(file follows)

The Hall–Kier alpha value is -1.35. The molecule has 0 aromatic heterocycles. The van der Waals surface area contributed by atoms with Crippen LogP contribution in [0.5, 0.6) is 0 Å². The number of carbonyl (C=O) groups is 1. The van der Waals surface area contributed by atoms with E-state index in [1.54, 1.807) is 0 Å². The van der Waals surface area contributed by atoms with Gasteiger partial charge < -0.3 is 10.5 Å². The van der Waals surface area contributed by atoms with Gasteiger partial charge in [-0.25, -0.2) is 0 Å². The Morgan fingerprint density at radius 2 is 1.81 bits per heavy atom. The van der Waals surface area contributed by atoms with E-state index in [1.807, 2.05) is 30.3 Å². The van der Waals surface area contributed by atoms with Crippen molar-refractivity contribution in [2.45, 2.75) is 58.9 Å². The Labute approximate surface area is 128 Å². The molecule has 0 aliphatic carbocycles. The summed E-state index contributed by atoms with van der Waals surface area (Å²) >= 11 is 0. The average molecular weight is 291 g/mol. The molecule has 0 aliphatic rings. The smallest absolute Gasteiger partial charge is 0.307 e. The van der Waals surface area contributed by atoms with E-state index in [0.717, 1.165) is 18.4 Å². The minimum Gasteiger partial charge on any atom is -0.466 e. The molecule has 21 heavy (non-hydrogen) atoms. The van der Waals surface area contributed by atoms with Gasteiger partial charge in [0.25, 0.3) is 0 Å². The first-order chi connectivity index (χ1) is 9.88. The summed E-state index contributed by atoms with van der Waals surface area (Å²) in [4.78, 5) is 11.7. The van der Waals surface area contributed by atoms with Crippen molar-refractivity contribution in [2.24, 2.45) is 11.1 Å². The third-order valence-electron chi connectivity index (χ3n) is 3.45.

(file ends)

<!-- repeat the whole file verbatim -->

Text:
The Hall–Kier alpha value is -1.35. The molecule has 0 aromatic heterocycles. The van der Waals surface area contributed by atoms with Crippen LogP contribution in [0.5, 0.6) is 0 Å². The number of carbonyl (C=O) groups is 1. The van der Waals surface area contributed by atoms with E-state index in [1.54, 1.807) is 0 Å². The van der Waals surface area contributed by atoms with Gasteiger partial charge < -0.3 is 10.5 Å². The van der Waals surface area contributed by atoms with Gasteiger partial charge in [-0.25, -0.2) is 0 Å². The Morgan fingerprint density at radius 2 is 1.81 bits per heavy atom. The van der Waals surface area contributed by atoms with E-state index in [1.807, 2.05) is 30.3 Å². The van der Waals surface area contributed by atoms with Crippen molar-refractivity contribution in [2.45, 2.75) is 58.9 Å². The Labute approximate surface area is 128 Å². The molecule has 0 aliphatic carbocycles. The summed E-state index contributed by atoms with van der Waals surface area (Å²) >= 11 is 0. The average molecular weight is 291 g/mol. The molecule has 0 aliphatic rings. The smallest absolute Gasteiger partial charge is 0.307 e. The van der Waals surface area contributed by atoms with E-state index in [0.717, 1.165) is 18.4 Å². The minimum Gasteiger partial charge on any atom is -0.466 e. The molecule has 21 heavy (non-hydrogen) atoms. The van der Waals surface area contributed by atoms with Gasteiger partial charge in [0.25, 0.3) is 0 Å². The first-order chi connectivity index (χ1) is 9.88. The summed E-state index contributed by atoms with van der Waals surface area (Å²) in [4.78, 5) is 11.7. The van der Waals surface area contributed by atoms with Crippen molar-refractivity contribution in [2.24, 2.45) is 11.1 Å². The third-order valence-electron chi connectivity index (χ3n) is 3.45.